Because callable CDs are more of an investment product than a savings product, brokerage houses often sell them in conjunction with equities and bonds. If you've purchased a callable CD, you'll want to make sure that the interest paid on other CDs and investments is protected in an environment of dropping interest rates. In other words, once the CD is called away, the interest rate paid on a new CD may be too low to offset the effects of inflation. Therefore, an investor should always consider how a callable CD fits into the overall investment portfolio.

Other Considerations of a Callable CD

If you've purchased a CD from a brokerage house, you need to ask where it will be held. All certificates of deposit are FDIC insured because they are issued by and the responsibility of a bank, even if sold by a broker. However, if the CD is held at a bank in which the owner has existing accounts, it may not be covered for the full amount.

Each bank depositor is insured up to $250,000. If an investor has savings and checking accounts at the bank at which the CD is held, the totals of these accounts and the CD will be added together if the bank fails. If the total exceeds the insurance limit, it's possible that the depositor will not receive full protection.

Early Withdrawal Penalties

While CDs are short- to medium-term investments, there may be times when the owner needs to withdrawal money prior to the maturity date. If this happens, the bank will normally charge an early withdrawal penalty. Penalties vary from bank to bank and range from a simple loss of interest to a loss of principal.

CD Redemption in the Event of the Death of the Owner

Regardless of the redemption features, a CD purchased from a bank will normally come with a payable-on-death (POD) option. This works similarly to the death benefit paid to a beneficiary of a life insurance policy. Upon the death of the owner, the full face value of the CD is paid to the beneficiary without having to pass through probate. There are no early withdrawal penalties if the owner dies prior to the maturity date.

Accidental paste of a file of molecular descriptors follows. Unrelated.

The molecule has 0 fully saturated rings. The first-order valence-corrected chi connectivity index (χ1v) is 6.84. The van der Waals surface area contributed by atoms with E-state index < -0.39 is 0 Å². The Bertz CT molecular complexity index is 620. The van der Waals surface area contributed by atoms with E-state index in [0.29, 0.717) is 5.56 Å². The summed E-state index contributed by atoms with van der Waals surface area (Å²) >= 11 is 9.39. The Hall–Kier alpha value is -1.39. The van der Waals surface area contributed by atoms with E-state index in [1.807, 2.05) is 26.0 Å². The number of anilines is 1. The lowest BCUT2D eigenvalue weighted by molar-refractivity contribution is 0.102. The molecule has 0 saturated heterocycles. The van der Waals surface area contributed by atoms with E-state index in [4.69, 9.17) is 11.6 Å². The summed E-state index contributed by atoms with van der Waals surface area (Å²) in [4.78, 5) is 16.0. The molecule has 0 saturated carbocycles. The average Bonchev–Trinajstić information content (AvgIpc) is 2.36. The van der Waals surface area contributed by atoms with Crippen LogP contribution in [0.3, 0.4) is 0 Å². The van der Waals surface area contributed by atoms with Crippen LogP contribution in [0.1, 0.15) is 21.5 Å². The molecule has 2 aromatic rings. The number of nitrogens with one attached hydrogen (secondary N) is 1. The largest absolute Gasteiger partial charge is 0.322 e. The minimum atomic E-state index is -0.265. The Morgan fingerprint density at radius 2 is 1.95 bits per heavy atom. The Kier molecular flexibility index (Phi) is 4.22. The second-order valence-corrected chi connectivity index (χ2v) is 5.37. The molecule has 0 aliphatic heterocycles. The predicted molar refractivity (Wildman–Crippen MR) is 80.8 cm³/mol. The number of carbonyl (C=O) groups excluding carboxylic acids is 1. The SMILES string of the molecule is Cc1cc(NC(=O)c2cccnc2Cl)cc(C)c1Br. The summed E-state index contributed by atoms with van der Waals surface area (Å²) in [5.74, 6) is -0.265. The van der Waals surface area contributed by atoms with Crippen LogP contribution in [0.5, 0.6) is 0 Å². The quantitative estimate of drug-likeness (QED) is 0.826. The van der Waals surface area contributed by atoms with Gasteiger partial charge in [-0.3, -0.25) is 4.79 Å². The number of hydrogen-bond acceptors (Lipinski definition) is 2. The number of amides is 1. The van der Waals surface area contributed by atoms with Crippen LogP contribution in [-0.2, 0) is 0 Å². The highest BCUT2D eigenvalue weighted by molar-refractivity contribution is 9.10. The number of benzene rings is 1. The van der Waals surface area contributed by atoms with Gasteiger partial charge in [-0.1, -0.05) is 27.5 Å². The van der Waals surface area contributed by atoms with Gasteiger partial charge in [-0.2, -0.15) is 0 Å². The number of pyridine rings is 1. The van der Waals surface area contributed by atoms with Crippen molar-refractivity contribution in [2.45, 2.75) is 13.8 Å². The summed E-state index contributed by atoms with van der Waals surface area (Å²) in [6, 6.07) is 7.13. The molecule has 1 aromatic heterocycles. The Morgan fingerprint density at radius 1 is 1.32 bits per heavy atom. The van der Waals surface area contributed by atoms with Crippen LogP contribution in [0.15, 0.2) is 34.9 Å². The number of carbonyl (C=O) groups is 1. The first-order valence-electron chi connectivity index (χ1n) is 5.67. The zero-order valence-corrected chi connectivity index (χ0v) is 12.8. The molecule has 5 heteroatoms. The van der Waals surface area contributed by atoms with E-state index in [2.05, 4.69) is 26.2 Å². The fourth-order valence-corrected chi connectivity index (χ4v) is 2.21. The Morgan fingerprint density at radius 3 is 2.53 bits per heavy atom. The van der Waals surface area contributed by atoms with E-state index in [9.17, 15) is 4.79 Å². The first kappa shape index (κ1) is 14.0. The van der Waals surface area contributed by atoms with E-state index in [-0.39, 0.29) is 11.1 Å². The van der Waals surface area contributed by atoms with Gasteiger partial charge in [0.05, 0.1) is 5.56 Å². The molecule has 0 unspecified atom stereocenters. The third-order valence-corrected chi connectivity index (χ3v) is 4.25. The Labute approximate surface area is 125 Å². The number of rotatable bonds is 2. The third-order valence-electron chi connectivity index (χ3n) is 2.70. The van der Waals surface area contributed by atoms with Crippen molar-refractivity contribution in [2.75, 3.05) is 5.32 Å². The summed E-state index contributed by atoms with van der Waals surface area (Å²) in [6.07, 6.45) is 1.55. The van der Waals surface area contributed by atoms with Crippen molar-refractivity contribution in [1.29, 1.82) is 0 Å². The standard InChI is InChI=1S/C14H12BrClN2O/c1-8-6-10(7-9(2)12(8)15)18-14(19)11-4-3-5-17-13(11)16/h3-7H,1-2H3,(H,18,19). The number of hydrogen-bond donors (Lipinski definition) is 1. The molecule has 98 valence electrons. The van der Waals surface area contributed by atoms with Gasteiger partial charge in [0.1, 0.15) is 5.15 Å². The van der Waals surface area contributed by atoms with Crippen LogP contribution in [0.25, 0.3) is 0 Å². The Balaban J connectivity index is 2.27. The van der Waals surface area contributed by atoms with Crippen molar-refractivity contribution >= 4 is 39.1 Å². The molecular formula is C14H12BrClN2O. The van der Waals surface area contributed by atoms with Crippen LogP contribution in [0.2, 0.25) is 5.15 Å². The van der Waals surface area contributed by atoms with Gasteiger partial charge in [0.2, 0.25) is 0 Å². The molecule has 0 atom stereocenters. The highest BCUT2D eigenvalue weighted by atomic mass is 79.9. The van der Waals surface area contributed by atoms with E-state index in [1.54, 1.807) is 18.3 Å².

A CD that is purchased through a broker also offers early redemption protection in the event of the death of the owner. The "survivor's option" allows the estate or the beneficiary to redeem the CD at par plus any accrued interest.

Choosing the Right Redemption Feature

Whether choosing a CD with a maturity date or a callable date, it's important to make sure that the CD fits into your overall financial plan. Older investors, especially those that have already retired may want to avoid callable CDs if it puts them in a position of earning less on the investment with dropping interest rates. Younger investors are typically better able to ride out any rough patches over time. While CDs that have a fixed maturity date may not earn as much interest, they can at least provide a balanced approach to interest income.

While we've covered the basics of CD investing here, CDs should only be part of a long-term investment strategy. To make sure you're on the right track, contact a licensed financial advisor. It only takes a few minutes, Start Now.